Testing the differential effects of acceptance and attention-based psychological interventions on intrusive thoughts and worry

Authors: Ainsworth, B., Bolderston, H. and Garner, M.

Journal: Behaviour Research and Therapy

Volume: 91

Pages: 72-77

eISSN: 1873-622X

ISSN: 0005-7967

DOI: 10.1016/j.brat.2017.01.012

Abstract:

Background Worry is a key component of anxiety and may be an effective target for therapeutic intervention. We compared two psychological processes (attention and acceptance) on the frequency of intrusive worrying thoughts in an experimental worry task. Method 77 participants were randomised across three groups and completed either a 10 min attention or acceptance-based psychological exercise, or progressive muscle relaxation control. We subsequently measured anxiety, and the content and frequency of intrusive thoughts before and after a ‘worry induction task’. Results Groups did not differ in baseline worry, anxiety or thought intrusions. Both attention and acceptance-based groups experienced fewer negative thought intrusions (post-worry) compared to the relaxation control group. The acceptance exercise had the largest effect, preventing ‘worry induction’. Increases in negative intrusive thoughts predicted subjective anxiety. Discussion We provide evidence that acceptance and attention psychological exercises may reduce anxiety by reducing the negative thought intrusions that characterise worry.

http://eprints.bournemouth.ac.uk/26777/

Source: Scopus

Testing the differential effects of acceptance and attention-based psychological interventions on intrusive thoughts and worry.

Authors: Ainsworth, B., Bolderston, H. and Garner, M.

Journal: Behav Res Ther

Volume: 91

Pages: 72-77

eISSN: 1873-622X

DOI: 10.1016/j.brat.2017.01.012

Abstract:

BACKGROUND: Worry is a key component of anxiety and may be an effective target for therapeutic intervention. We compared two psychological processes (attention and acceptance) on the frequency of intrusive worrying thoughts in an experimental worry task. METHOD: 77 participants were randomised across three groups and completed either a 10 min attention or acceptance-based psychological exercise, or progressive muscle relaxation control. We subsequently measured anxiety, and the content and frequency of intrusive thoughts before and after a 'worry induction task'. RESULTS: Groups did not differ in baseline worry, anxiety or thought intrusions. Both attention and acceptance-based groups experienced fewer negative thought intrusions (post-worry) compared to the relaxation control group. The acceptance exercise had the largest effect, preventing 'worry induction'. Increases in negative intrusive thoughts predicted subjective anxiety. DISCUSSION: We provide evidence that acceptance and attention psychological exercises may reduce anxiety by reducing the negative thought intrusions that characterise worry.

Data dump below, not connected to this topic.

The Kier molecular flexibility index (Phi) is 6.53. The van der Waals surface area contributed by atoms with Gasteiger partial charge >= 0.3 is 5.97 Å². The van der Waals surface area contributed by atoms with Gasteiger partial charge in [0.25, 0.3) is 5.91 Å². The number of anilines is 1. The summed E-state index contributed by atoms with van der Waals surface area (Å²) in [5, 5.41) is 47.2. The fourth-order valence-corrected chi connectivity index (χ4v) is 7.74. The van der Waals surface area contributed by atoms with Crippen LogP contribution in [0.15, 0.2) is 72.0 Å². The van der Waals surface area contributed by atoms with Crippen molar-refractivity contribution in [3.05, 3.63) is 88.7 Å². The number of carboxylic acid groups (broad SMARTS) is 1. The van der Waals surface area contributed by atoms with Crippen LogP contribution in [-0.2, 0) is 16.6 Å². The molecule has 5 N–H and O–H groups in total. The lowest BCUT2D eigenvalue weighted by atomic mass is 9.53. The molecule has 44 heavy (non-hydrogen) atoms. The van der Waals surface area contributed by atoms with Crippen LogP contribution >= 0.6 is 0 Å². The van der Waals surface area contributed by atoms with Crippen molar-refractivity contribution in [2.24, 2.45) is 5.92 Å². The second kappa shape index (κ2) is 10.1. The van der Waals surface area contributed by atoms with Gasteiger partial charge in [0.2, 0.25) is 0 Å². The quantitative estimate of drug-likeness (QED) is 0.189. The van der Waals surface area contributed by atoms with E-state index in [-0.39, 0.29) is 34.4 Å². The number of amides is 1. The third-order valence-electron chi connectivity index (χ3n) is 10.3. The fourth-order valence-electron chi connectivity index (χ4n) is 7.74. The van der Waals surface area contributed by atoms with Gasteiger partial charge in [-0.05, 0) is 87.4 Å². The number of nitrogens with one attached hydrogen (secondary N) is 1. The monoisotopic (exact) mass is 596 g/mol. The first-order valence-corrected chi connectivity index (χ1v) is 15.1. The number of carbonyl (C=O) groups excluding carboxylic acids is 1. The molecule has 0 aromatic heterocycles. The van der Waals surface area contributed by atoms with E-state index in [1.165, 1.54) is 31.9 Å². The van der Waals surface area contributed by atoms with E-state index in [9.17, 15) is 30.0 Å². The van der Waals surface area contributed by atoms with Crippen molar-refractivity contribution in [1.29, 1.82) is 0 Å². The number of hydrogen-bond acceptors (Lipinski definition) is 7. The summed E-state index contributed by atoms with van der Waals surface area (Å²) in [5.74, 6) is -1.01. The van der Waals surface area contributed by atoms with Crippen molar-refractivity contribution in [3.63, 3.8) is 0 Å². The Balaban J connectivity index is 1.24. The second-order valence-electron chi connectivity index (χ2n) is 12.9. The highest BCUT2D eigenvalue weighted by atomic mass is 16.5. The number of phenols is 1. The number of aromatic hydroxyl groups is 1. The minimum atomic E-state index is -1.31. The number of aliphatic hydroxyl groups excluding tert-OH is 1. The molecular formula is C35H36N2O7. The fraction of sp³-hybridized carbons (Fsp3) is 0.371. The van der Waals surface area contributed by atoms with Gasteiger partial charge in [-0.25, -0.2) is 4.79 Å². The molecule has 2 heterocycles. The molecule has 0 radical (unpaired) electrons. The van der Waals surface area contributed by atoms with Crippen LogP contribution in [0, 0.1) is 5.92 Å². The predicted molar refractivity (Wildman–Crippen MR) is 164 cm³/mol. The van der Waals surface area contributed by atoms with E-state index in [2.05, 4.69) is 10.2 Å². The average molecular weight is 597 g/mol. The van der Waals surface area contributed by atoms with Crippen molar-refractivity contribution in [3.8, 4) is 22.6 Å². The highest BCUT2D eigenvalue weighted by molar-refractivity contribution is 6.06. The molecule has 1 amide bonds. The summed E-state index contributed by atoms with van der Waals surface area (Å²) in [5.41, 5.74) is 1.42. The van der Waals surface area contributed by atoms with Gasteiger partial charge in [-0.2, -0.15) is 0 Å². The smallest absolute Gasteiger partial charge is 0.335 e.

http://eprints.bournemouth.ac.uk/26777/

Source: PubMed

Testing the differential effects of acceptance and attention-based psychological interventions on intrusive thoughts and worry

Authors: Ainsworth, B., Bolderston, H. and Garner, M.

Journal: Behaviour Research and Therapy

Publisher: Elsevier

ISSN: 0005-7967

DOI: 10.1016/j.brat.2017.01.012

Abstract:

Background: Worry is a key component of anxiety and may be an effective target for therapeutic intervention. We compared two psychological processes (attention and acceptance) on the frequency of intrusive worrying thoughts in an experimental worry task. Method: 77 participants were randomised across three groups and completed either a 10 minute attention or acceptance-based psychological exercise, or progressive muscle relaxation control. We subsequently measured anxiety, and the content and frequency of intrusive thoughts before and after a ‘worry induction task’.

Results: Groups did not differ in baseline worry, anxiety or thought intrusions. Both attention and acceptance-based groups experienced fewer negative thought intrusions (post-worry) compared to the relaxation control group. The acceptance exercise had the largest effect, preventing ‘worry induction’. Increases in negative intrusive thoughts predicted subjective anxiety.

Discussion: We provide evidence that acceptance and attention psychological exercises may reduce anxiety by reducing the negative thought intrusions that characterise worry.

http://eprints.bournemouth.ac.uk/26777/

Source: Manual

Testing the differential effects of acceptance and attention-based psychological interventions on intrusive thoughts and worry.

Authors: Ainsworth, B., Bolderston, H. and Garner, M.

Journal: Behaviour research and therapy

Volume: 91

Pages: 72-77

eISSN: 1873-622X

ISSN: 0005-7967

DOI: 10.1016/j.brat.2017.01.012

Abstract:

Background

Worry is a key component of anxiety and may be an effective target for therapeutic intervention. We compared two psychological processes (attention and acceptance) on the frequency of intrusive worrying thoughts in an experimental worry task.

Method

77 participants were randomised across three groups and completed either a 10 min attention or acceptance-based psychological exercise, or progressive muscle relaxation control. We subsequently measured anxiety, and the content and frequency of intrusive thoughts before and after a 'worry induction task'.

Results

Groups did not differ in baseline worry, anxiety or thought intrusions. Both attention and acceptance-based groups experienced fewer negative thought intrusions (post-worry) compared to the relaxation control group. The acceptance exercise had the largest effect, preventing 'worry induction'. Increases in negative intrusive thoughts predicted subjective anxiety.

Discussion

We provide evidence that acceptance and attention psychological exercises may reduce anxiety by reducing the negative thought intrusions that characterise worry.

http://eprints.bournemouth.ac.uk/26777/

Source: Europe PubMed Central